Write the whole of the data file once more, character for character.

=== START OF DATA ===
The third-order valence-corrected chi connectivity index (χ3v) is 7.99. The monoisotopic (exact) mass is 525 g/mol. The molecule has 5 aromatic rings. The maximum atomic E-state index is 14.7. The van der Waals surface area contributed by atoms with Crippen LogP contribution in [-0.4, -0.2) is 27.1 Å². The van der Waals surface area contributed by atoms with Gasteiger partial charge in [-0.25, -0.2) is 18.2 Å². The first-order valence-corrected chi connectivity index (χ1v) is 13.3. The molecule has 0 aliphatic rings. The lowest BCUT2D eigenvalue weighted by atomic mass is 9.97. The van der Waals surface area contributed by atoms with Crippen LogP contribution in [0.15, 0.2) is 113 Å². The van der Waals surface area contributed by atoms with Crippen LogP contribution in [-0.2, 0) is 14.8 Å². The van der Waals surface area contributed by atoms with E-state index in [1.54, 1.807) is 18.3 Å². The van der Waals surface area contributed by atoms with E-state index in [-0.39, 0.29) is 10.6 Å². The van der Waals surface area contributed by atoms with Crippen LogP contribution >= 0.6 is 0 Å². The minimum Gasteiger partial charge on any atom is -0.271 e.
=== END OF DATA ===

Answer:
The third-order valence-corrected chi connectivity index (χ3v) is 7.99. The monoisotopic (exact) mass is 525 g/mol. The molecule has 5 aromatic rings. The maximum atomic E-state index is 14.7. The van der Waals surface area contributed by atoms with Crippen LogP contribution in [-0.4, -0.2) is 27.1 Å². The van der Waals surface area contributed by atoms with Gasteiger partial charge in [-0.25, -0.2) is 18.2 Å². The first-order valence-corrected chi connectivity index (χ1v) is 13.3. The molecule has 0 aliphatic rings. The lowest BCUT2D eigenvalue weighted by atomic mass is 9.97. The van der Waals surface area contributed by atoms with Crippen LogP contribution in [0.15, 0.2) is 113 Å². The van der Waals surface area contributed by atoms with Crippen LogP contribution in [-0.2, 0) is 14.8 Å². The van der Waals surface area contributed by atoms with E-state index in [1.54, 1.807) is 18.3 Å². The van der Waals surface area contributed by atoms with E-state index in [-0.39, 0.29) is 10.6 Å². The van der Waals surface area contributed by atoms with Crippen LogP contribution >= 0.6 is 0 Å². The minimum Gasteiger partial charge on any atom is -0.271 e.